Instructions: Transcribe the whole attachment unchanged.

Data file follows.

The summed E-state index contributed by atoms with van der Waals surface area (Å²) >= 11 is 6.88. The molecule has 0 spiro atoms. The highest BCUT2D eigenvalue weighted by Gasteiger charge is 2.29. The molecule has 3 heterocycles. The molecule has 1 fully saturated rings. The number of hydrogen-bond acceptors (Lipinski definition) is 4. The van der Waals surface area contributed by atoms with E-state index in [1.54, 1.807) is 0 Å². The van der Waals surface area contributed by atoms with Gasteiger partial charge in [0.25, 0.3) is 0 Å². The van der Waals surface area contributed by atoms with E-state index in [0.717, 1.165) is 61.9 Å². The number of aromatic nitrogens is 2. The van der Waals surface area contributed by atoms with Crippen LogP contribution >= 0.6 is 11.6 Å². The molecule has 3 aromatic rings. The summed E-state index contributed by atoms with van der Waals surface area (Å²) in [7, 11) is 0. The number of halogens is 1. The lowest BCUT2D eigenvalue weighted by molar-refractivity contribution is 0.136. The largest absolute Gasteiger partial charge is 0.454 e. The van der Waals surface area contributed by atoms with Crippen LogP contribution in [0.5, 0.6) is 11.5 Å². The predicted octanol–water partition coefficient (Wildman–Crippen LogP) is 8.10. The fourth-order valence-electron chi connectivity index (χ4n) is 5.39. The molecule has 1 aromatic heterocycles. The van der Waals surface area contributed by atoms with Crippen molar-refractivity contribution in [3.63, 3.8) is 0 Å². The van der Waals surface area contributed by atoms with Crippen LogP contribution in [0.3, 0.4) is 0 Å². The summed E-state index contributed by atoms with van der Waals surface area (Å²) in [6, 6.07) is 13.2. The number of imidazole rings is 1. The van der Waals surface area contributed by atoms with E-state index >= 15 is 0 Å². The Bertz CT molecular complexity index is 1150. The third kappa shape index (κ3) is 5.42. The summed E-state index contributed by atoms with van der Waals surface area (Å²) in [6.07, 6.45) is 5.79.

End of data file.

The summed E-state index contributed by atoms with van der Waals surface area (Å²) >= 11 is 6.88. The molecule has 0 spiro atoms. The highest BCUT2D eigenvalue weighted by Gasteiger charge is 2.29. The molecule has 3 heterocycles. The molecule has 1 fully saturated rings. The number of hydrogen-bond acceptors (Lipinski definition) is 4. The van der Waals surface area contributed by atoms with E-state index in [1.54, 1.807) is 0 Å². The van der Waals surface area contributed by atoms with Gasteiger partial charge in [0.25, 0.3) is 0 Å². The van der Waals surface area contributed by atoms with E-state index in [0.717, 1.165) is 61.9 Å². The number of aromatic nitrogens is 2. The van der Waals surface area contributed by atoms with Crippen LogP contribution >= 0.6 is 11.6 Å². The molecule has 3 aromatic rings. The summed E-state index contributed by atoms with van der Waals surface area (Å²) in [7, 11) is 0. The number of halogens is 1. The lowest BCUT2D eigenvalue weighted by molar-refractivity contribution is 0.136. The largest absolute Gasteiger partial charge is 0.454 e. The van der Waals surface area contributed by atoms with Crippen LogP contribution in [0.5, 0.6) is 11.5 Å². The predicted octanol–water partition coefficient (Wildman–Crippen LogP) is 8.10. The fourth-order valence-electron chi connectivity index (χ4n) is 5.39. The molecule has 1 aromatic heterocycles. The van der Waals surface area contributed by atoms with Crippen molar-refractivity contribution in [3.63, 3.8) is 0 Å². The van der Waals surface area contributed by atoms with Crippen LogP contribution in [0.3, 0.4) is 0 Å². The summed E-state index contributed by atoms with van der Waals surface area (Å²) in [6, 6.07) is 13.2. The number of imidazole rings is 1. The van der Waals surface area contributed by atoms with E-state index >= 15 is 0 Å². The Bertz CT molecular complexity index is 1150. The third kappa shape index (κ3) is 5.42. The summed E-state index contributed by atoms with van der Waals surface area (Å²) in [6.07, 6.45) is 5.79.